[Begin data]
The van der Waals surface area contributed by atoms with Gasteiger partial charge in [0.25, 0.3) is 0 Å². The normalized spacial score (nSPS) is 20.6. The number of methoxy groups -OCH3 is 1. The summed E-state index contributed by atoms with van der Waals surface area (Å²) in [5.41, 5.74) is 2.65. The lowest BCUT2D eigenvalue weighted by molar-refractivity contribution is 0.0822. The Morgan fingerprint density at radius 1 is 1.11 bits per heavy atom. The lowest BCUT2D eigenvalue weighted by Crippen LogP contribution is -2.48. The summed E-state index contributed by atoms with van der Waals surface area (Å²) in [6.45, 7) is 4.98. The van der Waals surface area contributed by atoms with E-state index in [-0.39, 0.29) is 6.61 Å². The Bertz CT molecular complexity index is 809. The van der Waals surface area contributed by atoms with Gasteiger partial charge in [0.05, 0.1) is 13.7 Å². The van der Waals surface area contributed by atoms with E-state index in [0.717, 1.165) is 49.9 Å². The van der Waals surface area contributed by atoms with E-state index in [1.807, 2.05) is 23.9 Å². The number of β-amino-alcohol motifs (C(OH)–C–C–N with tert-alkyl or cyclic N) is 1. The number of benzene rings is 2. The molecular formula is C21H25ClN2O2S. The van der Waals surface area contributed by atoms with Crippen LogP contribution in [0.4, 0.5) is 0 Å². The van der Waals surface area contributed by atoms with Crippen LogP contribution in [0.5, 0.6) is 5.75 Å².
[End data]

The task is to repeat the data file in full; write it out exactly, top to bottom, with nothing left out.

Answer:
The van der Waals surface area contributed by atoms with Gasteiger partial charge in [0.25, 0.3) is 0 Å². The normalized spacial score (nSPS) is 20.6. The number of methoxy groups -OCH3 is 1. The summed E-state index contributed by atoms with van der Waals surface area (Å²) in [5.41, 5.74) is 2.65. The lowest BCUT2D eigenvalue weighted by molar-refractivity contribution is 0.0822. The Morgan fingerprint density at radius 1 is 1.11 bits per heavy atom. The lowest BCUT2D eigenvalue weighted by Crippen LogP contribution is -2.48. The summed E-state index contributed by atoms with van der Waals surface area (Å²) in [6.45, 7) is 4.98. The van der Waals surface area contributed by atoms with E-state index in [-0.39, 0.29) is 6.61 Å². The Bertz CT molecular complexity index is 809. The van der Waals surface area contributed by atoms with Gasteiger partial charge in [0.05, 0.1) is 13.7 Å². The van der Waals surface area contributed by atoms with E-state index in [0.717, 1.165) is 49.9 Å². The van der Waals surface area contributed by atoms with E-state index in [1.807, 2.05) is 23.9 Å². The number of β-amino-alcohol motifs (C(OH)–C–C–N with tert-alkyl or cyclic N) is 1. The number of benzene rings is 2. The molecular formula is C21H25ClN2O2S. The van der Waals surface area contributed by atoms with Crippen LogP contribution in [0.4, 0.5) is 0 Å². The van der Waals surface area contributed by atoms with Crippen LogP contribution in [0.5, 0.6) is 5.75 Å².